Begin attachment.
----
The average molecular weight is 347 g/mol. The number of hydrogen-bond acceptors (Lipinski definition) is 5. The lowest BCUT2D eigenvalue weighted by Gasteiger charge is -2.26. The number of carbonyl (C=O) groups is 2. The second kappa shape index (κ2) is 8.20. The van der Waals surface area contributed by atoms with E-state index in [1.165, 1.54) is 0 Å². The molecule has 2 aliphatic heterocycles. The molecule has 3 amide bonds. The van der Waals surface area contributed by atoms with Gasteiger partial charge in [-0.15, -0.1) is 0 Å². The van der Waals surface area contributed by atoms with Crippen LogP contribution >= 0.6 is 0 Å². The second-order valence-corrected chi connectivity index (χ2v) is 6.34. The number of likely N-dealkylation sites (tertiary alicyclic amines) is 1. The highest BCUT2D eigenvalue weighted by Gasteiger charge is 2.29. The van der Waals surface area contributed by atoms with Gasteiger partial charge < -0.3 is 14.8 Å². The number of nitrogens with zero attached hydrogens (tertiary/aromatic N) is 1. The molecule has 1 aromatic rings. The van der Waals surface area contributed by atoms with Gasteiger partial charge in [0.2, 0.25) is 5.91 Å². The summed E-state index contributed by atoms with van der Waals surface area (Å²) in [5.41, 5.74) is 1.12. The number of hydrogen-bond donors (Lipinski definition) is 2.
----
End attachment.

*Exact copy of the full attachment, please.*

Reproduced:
The average molecular weight is 347 g/mol. The number of hydrogen-bond acceptors (Lipinski definition) is 5. The lowest BCUT2D eigenvalue weighted by Gasteiger charge is -2.26. The number of carbonyl (C=O) groups is 2. The second kappa shape index (κ2) is 8.20. The van der Waals surface area contributed by atoms with E-state index in [1.165, 1.54) is 0 Å². The molecule has 2 aliphatic heterocycles. The molecule has 3 amide bonds. The van der Waals surface area contributed by atoms with Gasteiger partial charge in [-0.15, -0.1) is 0 Å². The van der Waals surface area contributed by atoms with Crippen LogP contribution >= 0.6 is 0 Å². The second-order valence-corrected chi connectivity index (χ2v) is 6.34. The number of likely N-dealkylation sites (tertiary alicyclic amines) is 1. The highest BCUT2D eigenvalue weighted by Gasteiger charge is 2.29. The van der Waals surface area contributed by atoms with Gasteiger partial charge < -0.3 is 14.8 Å². The number of nitrogens with zero attached hydrogens (tertiary/aromatic N) is 1. The molecule has 1 aromatic rings. The van der Waals surface area contributed by atoms with Gasteiger partial charge in [0.2, 0.25) is 5.91 Å². The summed E-state index contributed by atoms with van der Waals surface area (Å²) in [5.41, 5.74) is 1.12. The number of hydrogen-bond donors (Lipinski definition) is 2.